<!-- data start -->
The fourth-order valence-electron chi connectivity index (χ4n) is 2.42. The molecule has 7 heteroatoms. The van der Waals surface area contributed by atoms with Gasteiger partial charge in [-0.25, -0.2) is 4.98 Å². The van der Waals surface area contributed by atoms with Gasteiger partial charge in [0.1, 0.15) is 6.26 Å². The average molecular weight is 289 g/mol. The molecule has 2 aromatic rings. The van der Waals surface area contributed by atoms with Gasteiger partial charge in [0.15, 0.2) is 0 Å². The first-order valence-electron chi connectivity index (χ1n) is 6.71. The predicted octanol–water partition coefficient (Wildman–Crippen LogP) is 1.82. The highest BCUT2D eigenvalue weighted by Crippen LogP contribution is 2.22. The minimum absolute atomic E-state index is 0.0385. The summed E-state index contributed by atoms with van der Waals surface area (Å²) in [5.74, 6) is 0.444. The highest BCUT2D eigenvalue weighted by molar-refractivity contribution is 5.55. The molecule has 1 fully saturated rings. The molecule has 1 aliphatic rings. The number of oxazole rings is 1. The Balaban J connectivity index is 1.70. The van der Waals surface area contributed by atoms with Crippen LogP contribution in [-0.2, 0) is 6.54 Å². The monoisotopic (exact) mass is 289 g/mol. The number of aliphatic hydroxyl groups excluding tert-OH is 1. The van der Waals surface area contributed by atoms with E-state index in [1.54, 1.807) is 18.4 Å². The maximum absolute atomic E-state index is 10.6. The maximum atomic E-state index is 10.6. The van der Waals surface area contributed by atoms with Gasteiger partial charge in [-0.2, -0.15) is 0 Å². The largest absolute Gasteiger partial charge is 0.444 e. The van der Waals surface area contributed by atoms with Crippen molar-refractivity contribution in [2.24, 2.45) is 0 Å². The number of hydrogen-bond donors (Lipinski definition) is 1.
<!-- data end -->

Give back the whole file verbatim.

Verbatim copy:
The fourth-order valence-electron chi connectivity index (χ4n) is 2.42. The molecule has 7 heteroatoms. The van der Waals surface area contributed by atoms with Gasteiger partial charge in [-0.25, -0.2) is 4.98 Å². The van der Waals surface area contributed by atoms with Gasteiger partial charge in [0.1, 0.15) is 6.26 Å². The average molecular weight is 289 g/mol. The molecule has 2 aromatic rings. The van der Waals surface area contributed by atoms with Gasteiger partial charge in [0.15, 0.2) is 0 Å². The first-order valence-electron chi connectivity index (χ1n) is 6.71. The predicted octanol–water partition coefficient (Wildman–Crippen LogP) is 1.82. The highest BCUT2D eigenvalue weighted by Crippen LogP contribution is 2.22. The minimum absolute atomic E-state index is 0.0385. The summed E-state index contributed by atoms with van der Waals surface area (Å²) in [5.74, 6) is 0.444. The highest BCUT2D eigenvalue weighted by molar-refractivity contribution is 5.55. The molecule has 1 fully saturated rings. The molecule has 1 aliphatic rings. The number of oxazole rings is 1. The Balaban J connectivity index is 1.70. The van der Waals surface area contributed by atoms with Crippen LogP contribution in [-0.2, 0) is 6.54 Å². The monoisotopic (exact) mass is 289 g/mol. The number of aliphatic hydroxyl groups excluding tert-OH is 1. The van der Waals surface area contributed by atoms with E-state index in [1.54, 1.807) is 18.4 Å². The maximum absolute atomic E-state index is 10.6. The maximum atomic E-state index is 10.6. The van der Waals surface area contributed by atoms with Gasteiger partial charge in [-0.2, -0.15) is 0 Å². The largest absolute Gasteiger partial charge is 0.444 e. The van der Waals surface area contributed by atoms with Crippen molar-refractivity contribution in [2.24, 2.45) is 0 Å². The number of hydrogen-bond donors (Lipinski definition) is 1.